While a Times of India report mentioned on Wednesday that the Securities and Exchange Board (SEBI) has taken ‘a strong exception’ to the contention as much as $75 billion will flow out of India due to changes regulations governing foreign portfolio investors (FPI), the HR Khan Committee set up by SEBI to review the FPI rules, met against the backdrop of a sharp fall in market indices of the last few days. The market was supposedly rattled by the new rules that would be applicable to the FPIs from December, forcing them to liquidate their investments in India.
 
A group of non-resident Indians (NRIs) and offshore investment vehicles of financial services firms based in India had addressed the media a few days ago warning that as much as $75 billion worth of investments may be withdrawn from India by December 2018 if SEBI did not modify a circular that put restrictions on NRIs and people of Indian origin (PIOs) from investing via the FPI route. 
 
The circular issued on 10 April 2018 had said that NRIs, PIOs and overseas vehicles set up by Indian financial services groups cannot be ‘beneficial owners’ of FPIs. Under the Prevention of Money Laundering Act (PMLA) and the related rules, beneficial ownership means 25% ownership in a company or 15% in a trust or partnership. 
 
Hence, the FPIs were required to provide the list of beneficial owners (BO), in a format prescribed, within six months from 10 April 2018. It also said that the existing FPI structures not in conformity with the requirement were required to change their structure or close their existing position in Indian securities market within six months from the date of the circular. 
 
The existing FPIs or their investors identified on basis of threshold for identification of BO in accordance with Rule 9 of the Prevention of Money-laundering (Maintenance of Records) Rules, 2005, who do not conform to the  requirements were required to ensure compliance within six months of the date of the circular.
 
All existing FPIs whose clubbed investment in equity shares of a company is in breach of the provisions of Regulation 21(7) of Securities and Exchange Board of India  (Foreign  Portfolio  Investors)  Regulations,  2014 were  required  to  ensure compliance within six months from the date of the circular. SEBI had given market players six months to adhere to the new rules, which would have got over by 10th September. On 21st August, SEBI extended that date till 31 December 2018. 
 
Alarmed by this, on 3rd September, a lobby of institutional investors and a top law firm advising it openly criticised the SEBI circular, describing the new rules as “racial discrimination” that could lead to a sell off in stocks. It said that the SEBI “circular is vague, opaque, and confusing. It distrusts NRIs and resident institutional community… A Nigerian can manage an FPI but not an NRI or a large Indian group,” said Nandita Agarwal Parker, president of Asset Managers Roundtable of India (AMRI), an association of FPIs.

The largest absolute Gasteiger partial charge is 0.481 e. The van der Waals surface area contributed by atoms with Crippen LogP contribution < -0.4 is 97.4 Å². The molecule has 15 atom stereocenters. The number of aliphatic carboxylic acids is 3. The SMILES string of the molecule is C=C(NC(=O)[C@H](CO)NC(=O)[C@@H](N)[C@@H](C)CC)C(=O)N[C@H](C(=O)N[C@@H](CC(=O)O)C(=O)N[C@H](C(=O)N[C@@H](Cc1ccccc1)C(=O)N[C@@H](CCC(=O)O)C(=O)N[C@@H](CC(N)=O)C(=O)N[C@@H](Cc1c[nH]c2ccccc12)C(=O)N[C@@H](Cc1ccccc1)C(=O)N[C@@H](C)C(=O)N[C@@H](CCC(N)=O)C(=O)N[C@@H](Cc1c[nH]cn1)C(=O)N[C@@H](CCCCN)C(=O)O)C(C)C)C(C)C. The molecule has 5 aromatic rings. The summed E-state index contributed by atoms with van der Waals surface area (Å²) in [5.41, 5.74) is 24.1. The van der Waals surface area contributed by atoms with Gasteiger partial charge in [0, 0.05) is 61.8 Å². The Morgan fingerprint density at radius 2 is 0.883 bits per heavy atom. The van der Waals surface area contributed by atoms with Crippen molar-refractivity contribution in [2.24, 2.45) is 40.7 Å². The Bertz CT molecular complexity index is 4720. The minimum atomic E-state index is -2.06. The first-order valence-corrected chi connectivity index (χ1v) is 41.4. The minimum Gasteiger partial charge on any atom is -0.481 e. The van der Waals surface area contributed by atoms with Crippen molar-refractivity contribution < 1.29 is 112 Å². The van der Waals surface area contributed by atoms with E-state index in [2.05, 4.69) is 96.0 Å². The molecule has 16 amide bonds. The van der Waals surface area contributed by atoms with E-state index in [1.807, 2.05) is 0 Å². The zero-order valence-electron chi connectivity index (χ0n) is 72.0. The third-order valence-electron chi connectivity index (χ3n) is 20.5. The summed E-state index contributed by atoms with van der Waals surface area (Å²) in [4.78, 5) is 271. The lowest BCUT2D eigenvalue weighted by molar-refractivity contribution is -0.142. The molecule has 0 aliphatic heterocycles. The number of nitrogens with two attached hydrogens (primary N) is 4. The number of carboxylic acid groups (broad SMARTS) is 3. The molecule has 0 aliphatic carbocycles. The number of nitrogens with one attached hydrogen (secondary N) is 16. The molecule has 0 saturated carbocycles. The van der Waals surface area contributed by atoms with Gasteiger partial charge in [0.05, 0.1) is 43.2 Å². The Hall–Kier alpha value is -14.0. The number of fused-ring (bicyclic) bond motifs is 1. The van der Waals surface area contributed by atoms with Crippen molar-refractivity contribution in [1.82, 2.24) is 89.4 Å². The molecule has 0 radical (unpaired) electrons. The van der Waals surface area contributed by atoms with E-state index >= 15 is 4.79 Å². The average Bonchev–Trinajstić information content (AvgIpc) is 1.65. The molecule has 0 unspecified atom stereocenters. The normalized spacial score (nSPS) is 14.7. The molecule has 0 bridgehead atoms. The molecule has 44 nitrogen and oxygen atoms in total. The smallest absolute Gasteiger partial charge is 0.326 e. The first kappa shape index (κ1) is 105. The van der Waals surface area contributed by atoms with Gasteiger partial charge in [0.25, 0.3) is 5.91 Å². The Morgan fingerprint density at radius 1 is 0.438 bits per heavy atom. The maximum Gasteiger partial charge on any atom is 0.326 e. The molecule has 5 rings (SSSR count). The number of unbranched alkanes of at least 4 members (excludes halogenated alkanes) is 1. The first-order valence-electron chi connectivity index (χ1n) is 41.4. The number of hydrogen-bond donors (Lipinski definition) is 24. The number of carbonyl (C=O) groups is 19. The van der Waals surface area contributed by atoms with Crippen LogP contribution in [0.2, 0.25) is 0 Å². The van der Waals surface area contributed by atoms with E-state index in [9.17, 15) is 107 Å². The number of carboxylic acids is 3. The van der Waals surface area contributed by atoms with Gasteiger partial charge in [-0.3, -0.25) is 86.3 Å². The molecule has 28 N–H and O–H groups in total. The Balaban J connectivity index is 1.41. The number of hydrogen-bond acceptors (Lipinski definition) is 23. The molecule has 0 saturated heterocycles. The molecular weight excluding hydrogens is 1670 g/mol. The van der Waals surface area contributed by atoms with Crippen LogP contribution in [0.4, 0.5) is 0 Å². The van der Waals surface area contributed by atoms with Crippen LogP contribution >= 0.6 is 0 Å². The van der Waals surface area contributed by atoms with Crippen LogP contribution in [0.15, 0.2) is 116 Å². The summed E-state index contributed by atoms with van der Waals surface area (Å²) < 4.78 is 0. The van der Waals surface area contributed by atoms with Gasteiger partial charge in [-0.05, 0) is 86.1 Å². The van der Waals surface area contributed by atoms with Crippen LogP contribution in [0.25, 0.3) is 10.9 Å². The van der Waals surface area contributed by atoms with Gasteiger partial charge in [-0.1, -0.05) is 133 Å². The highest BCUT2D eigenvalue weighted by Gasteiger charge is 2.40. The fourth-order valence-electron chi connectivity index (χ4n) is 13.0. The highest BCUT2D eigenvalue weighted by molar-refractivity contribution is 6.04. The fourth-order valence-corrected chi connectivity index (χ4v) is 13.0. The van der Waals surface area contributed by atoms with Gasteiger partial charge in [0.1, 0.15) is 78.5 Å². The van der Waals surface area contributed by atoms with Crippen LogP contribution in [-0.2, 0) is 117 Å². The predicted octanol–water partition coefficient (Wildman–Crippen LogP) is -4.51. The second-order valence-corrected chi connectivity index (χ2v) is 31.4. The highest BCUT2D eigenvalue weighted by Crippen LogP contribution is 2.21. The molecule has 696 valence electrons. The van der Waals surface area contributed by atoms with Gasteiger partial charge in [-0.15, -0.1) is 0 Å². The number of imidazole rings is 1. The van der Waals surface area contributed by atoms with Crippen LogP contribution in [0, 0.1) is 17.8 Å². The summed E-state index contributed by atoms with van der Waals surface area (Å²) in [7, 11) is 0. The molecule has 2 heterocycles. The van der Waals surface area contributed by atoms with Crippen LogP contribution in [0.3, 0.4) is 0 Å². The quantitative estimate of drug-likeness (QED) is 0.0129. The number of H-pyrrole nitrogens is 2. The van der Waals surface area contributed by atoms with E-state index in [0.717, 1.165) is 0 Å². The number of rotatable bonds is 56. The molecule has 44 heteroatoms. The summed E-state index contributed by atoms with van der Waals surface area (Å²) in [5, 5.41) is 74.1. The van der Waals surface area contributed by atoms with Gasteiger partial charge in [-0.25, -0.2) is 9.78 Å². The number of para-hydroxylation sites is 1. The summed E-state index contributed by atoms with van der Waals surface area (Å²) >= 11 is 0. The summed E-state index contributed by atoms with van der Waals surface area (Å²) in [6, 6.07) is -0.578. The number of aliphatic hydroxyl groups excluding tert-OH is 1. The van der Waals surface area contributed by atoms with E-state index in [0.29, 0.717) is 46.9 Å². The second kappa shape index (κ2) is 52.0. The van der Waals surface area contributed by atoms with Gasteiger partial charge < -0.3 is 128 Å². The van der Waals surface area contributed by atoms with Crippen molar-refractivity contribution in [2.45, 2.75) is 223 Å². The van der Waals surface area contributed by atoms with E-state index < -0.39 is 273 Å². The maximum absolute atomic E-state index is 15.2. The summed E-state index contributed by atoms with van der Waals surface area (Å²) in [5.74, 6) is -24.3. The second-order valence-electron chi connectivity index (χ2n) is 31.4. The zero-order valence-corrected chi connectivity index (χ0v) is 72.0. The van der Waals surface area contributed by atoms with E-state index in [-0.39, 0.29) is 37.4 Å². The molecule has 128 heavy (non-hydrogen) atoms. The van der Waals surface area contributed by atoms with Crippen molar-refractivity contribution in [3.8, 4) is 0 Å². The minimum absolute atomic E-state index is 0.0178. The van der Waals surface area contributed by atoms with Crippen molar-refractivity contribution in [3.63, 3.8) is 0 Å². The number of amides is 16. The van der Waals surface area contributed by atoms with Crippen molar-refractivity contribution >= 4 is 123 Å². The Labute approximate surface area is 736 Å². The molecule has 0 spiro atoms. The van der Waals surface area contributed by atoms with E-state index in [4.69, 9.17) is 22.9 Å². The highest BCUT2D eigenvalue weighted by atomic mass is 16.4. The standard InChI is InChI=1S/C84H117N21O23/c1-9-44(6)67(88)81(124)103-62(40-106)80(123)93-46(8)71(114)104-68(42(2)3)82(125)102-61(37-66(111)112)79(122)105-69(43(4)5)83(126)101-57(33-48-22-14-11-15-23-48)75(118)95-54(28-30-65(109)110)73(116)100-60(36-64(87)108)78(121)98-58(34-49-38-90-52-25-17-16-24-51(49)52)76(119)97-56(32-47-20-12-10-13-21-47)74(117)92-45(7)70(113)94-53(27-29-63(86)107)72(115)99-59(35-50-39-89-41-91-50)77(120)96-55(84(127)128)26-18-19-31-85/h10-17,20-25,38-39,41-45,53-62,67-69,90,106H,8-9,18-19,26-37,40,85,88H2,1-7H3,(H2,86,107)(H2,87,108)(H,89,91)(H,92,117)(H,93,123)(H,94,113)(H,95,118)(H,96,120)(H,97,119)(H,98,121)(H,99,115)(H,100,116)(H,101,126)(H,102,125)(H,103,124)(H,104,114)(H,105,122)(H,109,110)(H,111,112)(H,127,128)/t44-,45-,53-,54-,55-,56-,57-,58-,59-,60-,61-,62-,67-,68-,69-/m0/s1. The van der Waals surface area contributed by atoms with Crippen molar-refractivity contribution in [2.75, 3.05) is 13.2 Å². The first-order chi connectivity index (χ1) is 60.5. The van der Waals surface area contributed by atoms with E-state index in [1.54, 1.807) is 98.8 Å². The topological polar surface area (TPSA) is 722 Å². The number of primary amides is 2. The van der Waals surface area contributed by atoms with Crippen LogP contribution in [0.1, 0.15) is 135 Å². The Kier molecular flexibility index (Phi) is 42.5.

AMRI and Nishith Desai, founder of law firm Nishith Desai Associates, jointly addressed the media on Monday. “We understand the government’s concern over round-tripping. FPIs have no objection in disclosing who the beneficial owners are. But why restrict investments?” asked Mr Desai at the press conference. 
 
“Is it right to think that the entire NRI community is facilitating money laundering? Who markets the India story to foreign investors? It is the NRIs and Indian institutions,” he argued. “An immediate impact of the circular (if not amended) is that from 31 December 2018, about $75 billion investment managed by overseas citizens of India (OCIs), PIOs, NRIs and resident institutions (RIs), will be disqualified from investing into India and will have to be withdrawn and liquidated within a short time frame, thereby affecting the Indian markets and the Indian currency,” said an AMRI letter dated 29th August to SEBI Chairman Ajay Tyagi, copies of which were addressed to the Prime Minister and finance minister. 
 
Of the $450 billion investments by FPIs, $75 billion is estimated to be managed by NRIs, OCIs, PIOs and regulated resident institutions and individuals. 
 
“Unfortunately, the circular was issued without any prior consultation with the stakeholders, who were not able to raise these concerns to the regulator before the circular became applicable,” AMRI said in its letter, adding that the circular, which was meant to enhance know-your-customer (KYC) norms, has placed a blanket ban on investments through certain FPIs. 
 
The Times of India article had quoted anonymous SEBI officials as saying that it would “not be threatened by strong-arm tactics being employed by this group which has created a panic-like situation in the market. It is preposterous and highly irresponsible to claim that $75 billion of FPI investment will move out of the country because of SEBI circular issued in April 2018” reported the newspaper. 
 
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COMMENTS

Saravanan R

6 months ago

Yes. Why these FPIs wait till the circular takes effect ? They were deliberately waiting for the issue to gain force as a tempest. So that Govt or SEBI can be tempered or cowed down to withdraw the circular. Congress Govt had always handled issues like this way to arm-twist the investors and then "accede" to their request ('threat'). Now industry and investors try the same trick.